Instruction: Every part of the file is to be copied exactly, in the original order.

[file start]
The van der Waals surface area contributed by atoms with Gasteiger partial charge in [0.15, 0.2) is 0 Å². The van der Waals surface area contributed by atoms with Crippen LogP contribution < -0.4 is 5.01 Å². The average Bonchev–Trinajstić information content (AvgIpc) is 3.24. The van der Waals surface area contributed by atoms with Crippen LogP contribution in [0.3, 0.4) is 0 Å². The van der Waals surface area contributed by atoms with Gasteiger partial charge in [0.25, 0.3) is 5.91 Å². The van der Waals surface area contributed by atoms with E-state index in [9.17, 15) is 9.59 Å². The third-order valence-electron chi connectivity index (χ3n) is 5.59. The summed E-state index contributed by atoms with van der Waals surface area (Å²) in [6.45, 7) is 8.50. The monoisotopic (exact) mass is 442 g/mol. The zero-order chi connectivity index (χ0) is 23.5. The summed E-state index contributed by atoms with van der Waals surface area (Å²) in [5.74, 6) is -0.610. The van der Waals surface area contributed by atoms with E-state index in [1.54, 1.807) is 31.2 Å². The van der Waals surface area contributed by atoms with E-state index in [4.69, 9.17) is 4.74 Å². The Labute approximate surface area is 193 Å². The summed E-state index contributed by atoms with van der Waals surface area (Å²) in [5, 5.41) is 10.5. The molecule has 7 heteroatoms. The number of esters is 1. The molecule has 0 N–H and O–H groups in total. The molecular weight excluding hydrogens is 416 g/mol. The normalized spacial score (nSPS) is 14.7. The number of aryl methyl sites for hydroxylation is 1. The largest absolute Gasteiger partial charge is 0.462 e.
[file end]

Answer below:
The van der Waals surface area contributed by atoms with Gasteiger partial charge in [0.15, 0.2) is 0 Å². The van der Waals surface area contributed by atoms with Crippen LogP contribution < -0.4 is 5.01 Å². The average Bonchev–Trinajstić information content (AvgIpc) is 3.24. The van der Waals surface area contributed by atoms with Crippen LogP contribution in [0.3, 0.4) is 0 Å². The van der Waals surface area contributed by atoms with Gasteiger partial charge in [0.25, 0.3) is 5.91 Å². The van der Waals surface area contributed by atoms with E-state index in [9.17, 15) is 9.59 Å². The third-order valence-electron chi connectivity index (χ3n) is 5.59. The summed E-state index contributed by atoms with van der Waals surface area (Å²) in [6.45, 7) is 8.50. The monoisotopic (exact) mass is 442 g/mol. The zero-order chi connectivity index (χ0) is 23.5. The summed E-state index contributed by atoms with van der Waals surface area (Å²) in [5.74, 6) is -0.610. The van der Waals surface area contributed by atoms with E-state index in [1.54, 1.807) is 31.2 Å². The van der Waals surface area contributed by atoms with E-state index in [4.69, 9.17) is 4.74 Å². The Labute approximate surface area is 193 Å². The summed E-state index contributed by atoms with van der Waals surface area (Å²) in [5, 5.41) is 10.5. The molecule has 7 heteroatoms. The number of esters is 1. The molecule has 0 N–H and O–H groups in total. The molecular weight excluding hydrogens is 416 g/mol. The normalized spacial score (nSPS) is 14.7. The number of aryl methyl sites for hydroxylation is 1. The largest absolute Gasteiger partial charge is 0.462 e.